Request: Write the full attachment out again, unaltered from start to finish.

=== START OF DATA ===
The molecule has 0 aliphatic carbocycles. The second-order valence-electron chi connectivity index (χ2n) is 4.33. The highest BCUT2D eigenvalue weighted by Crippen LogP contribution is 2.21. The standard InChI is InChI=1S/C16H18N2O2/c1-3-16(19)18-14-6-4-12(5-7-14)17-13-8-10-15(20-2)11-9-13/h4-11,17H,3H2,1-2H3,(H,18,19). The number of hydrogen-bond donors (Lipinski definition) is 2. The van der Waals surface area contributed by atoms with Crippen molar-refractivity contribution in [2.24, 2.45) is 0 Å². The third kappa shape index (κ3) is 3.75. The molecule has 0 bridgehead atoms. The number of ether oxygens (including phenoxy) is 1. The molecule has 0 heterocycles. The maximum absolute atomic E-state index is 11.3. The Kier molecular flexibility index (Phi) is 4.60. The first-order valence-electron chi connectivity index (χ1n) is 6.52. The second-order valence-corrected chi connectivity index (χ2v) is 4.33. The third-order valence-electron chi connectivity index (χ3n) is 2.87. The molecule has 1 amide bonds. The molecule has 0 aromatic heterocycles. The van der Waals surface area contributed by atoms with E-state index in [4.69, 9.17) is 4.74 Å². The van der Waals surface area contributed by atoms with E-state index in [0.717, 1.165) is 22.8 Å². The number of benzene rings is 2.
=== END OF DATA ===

The molecule has 0 aliphatic carbocycles. The second-order valence-electron chi connectivity index (χ2n) is 4.33. The highest BCUT2D eigenvalue weighted by Crippen LogP contribution is 2.21. The standard InChI is InChI=1S/C16H18N2O2/c1-3-16(19)18-14-6-4-12(5-7-14)17-13-8-10-15(20-2)11-9-13/h4-11,17H,3H2,1-2H3,(H,18,19). The number of hydrogen-bond donors (Lipinski definition) is 2. The van der Waals surface area contributed by atoms with Crippen molar-refractivity contribution in [2.24, 2.45) is 0 Å². The third kappa shape index (κ3) is 3.75. The molecule has 0 bridgehead atoms. The number of ether oxygens (including phenoxy) is 1. The molecule has 0 heterocycles. The maximum absolute atomic E-state index is 11.3. The Kier molecular flexibility index (Phi) is 4.60. The first-order valence-electron chi connectivity index (χ1n) is 6.52. The second-order valence-corrected chi connectivity index (χ2v) is 4.33. The third-order valence-electron chi connectivity index (χ3n) is 2.87. The molecule has 1 amide bonds. The molecule has 0 aromatic heterocycles. The van der Waals surface area contributed by atoms with E-state index in [4.69, 9.17) is 4.74 Å². The van der Waals surface area contributed by atoms with E-state index in [0.717, 1.165) is 22.8 Å². The number of benzene rings is 2.